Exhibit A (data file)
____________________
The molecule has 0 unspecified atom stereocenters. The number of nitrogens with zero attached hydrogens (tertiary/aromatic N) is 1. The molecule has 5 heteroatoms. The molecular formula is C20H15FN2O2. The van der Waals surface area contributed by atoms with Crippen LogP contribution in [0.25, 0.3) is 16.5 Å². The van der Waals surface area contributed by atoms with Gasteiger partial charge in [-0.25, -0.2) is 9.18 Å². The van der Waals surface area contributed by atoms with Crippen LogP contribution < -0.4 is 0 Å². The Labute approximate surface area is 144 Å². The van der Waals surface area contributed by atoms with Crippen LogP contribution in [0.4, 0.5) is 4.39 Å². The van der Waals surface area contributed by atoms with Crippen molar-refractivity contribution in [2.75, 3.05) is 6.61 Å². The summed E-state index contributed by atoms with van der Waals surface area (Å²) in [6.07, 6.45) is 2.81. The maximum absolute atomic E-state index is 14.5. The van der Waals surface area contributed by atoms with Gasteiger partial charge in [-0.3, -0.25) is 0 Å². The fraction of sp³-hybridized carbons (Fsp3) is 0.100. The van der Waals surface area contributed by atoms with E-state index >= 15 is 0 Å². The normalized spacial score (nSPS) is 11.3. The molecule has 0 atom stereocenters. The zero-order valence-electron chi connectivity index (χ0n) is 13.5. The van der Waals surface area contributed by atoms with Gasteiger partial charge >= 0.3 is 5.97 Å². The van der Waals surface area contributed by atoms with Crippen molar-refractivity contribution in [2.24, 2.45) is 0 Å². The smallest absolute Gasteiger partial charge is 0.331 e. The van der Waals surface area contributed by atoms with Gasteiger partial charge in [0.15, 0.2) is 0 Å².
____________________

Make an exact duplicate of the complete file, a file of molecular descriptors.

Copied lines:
The molecule has 0 unspecified atom stereocenters. The number of nitrogens with zero attached hydrogens (tertiary/aromatic N) is 1. The molecule has 5 heteroatoms. The molecular formula is C20H15FN2O2. The van der Waals surface area contributed by atoms with Crippen LogP contribution in [0.25, 0.3) is 16.5 Å². The van der Waals surface area contributed by atoms with Gasteiger partial charge in [-0.25, -0.2) is 9.18 Å². The van der Waals surface area contributed by atoms with Crippen LogP contribution < -0.4 is 0 Å². The Labute approximate surface area is 144 Å². The van der Waals surface area contributed by atoms with Crippen LogP contribution in [0.4, 0.5) is 4.39 Å². The van der Waals surface area contributed by atoms with Crippen molar-refractivity contribution in [2.75, 3.05) is 6.61 Å². The summed E-state index contributed by atoms with van der Waals surface area (Å²) in [6.07, 6.45) is 2.81. The maximum absolute atomic E-state index is 14.5. The van der Waals surface area contributed by atoms with Gasteiger partial charge in [-0.3, -0.25) is 0 Å². The fraction of sp³-hybridized carbons (Fsp3) is 0.100. The van der Waals surface area contributed by atoms with E-state index >= 15 is 0 Å². The normalized spacial score (nSPS) is 11.3. The molecule has 0 atom stereocenters. The zero-order valence-electron chi connectivity index (χ0n) is 13.5. The van der Waals surface area contributed by atoms with Gasteiger partial charge >= 0.3 is 5.97 Å². The van der Waals surface area contributed by atoms with Crippen molar-refractivity contribution in [2.24, 2.45) is 0 Å². The smallest absolute Gasteiger partial charge is 0.331 e. The van der Waals surface area contributed by atoms with Gasteiger partial charge in [0.15, 0.2) is 0 Å².